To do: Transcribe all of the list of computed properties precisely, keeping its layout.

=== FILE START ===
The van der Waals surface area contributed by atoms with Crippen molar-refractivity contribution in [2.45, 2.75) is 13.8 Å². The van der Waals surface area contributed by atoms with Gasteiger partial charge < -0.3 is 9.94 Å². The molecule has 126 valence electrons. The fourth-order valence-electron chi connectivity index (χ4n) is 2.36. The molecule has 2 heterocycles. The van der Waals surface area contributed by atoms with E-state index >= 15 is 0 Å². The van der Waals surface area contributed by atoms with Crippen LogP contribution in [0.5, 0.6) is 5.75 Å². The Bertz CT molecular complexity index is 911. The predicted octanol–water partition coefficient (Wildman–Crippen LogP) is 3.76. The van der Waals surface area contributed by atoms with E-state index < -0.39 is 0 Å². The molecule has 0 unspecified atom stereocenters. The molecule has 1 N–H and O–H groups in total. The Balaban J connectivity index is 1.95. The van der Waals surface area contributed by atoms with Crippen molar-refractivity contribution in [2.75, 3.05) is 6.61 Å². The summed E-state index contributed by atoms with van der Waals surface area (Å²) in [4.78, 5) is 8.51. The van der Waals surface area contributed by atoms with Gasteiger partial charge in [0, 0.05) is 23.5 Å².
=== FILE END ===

The van der Waals surface area contributed by atoms with Crippen molar-refractivity contribution in [2.45, 2.75) is 13.8 Å². The van der Waals surface area contributed by atoms with Gasteiger partial charge < -0.3 is 9.94 Å². The molecule has 126 valence electrons. The fourth-order valence-electron chi connectivity index (χ4n) is 2.36. The molecule has 2 heterocycles. The van der Waals surface area contributed by atoms with E-state index >= 15 is 0 Å². The van der Waals surface area contributed by atoms with Crippen LogP contribution in [0.5, 0.6) is 5.75 Å². The Bertz CT molecular complexity index is 911. The predicted octanol–water partition coefficient (Wildman–Crippen LogP) is 3.76. The van der Waals surface area contributed by atoms with E-state index < -0.39 is 0 Å². The molecule has 0 unspecified atom stereocenters. The molecule has 1 N–H and O–H groups in total. The Balaban J connectivity index is 1.95. The van der Waals surface area contributed by atoms with Crippen molar-refractivity contribution in [2.75, 3.05) is 6.61 Å². The summed E-state index contributed by atoms with van der Waals surface area (Å²) in [4.78, 5) is 8.51. The van der Waals surface area contributed by atoms with Gasteiger partial charge in [0, 0.05) is 23.5 Å².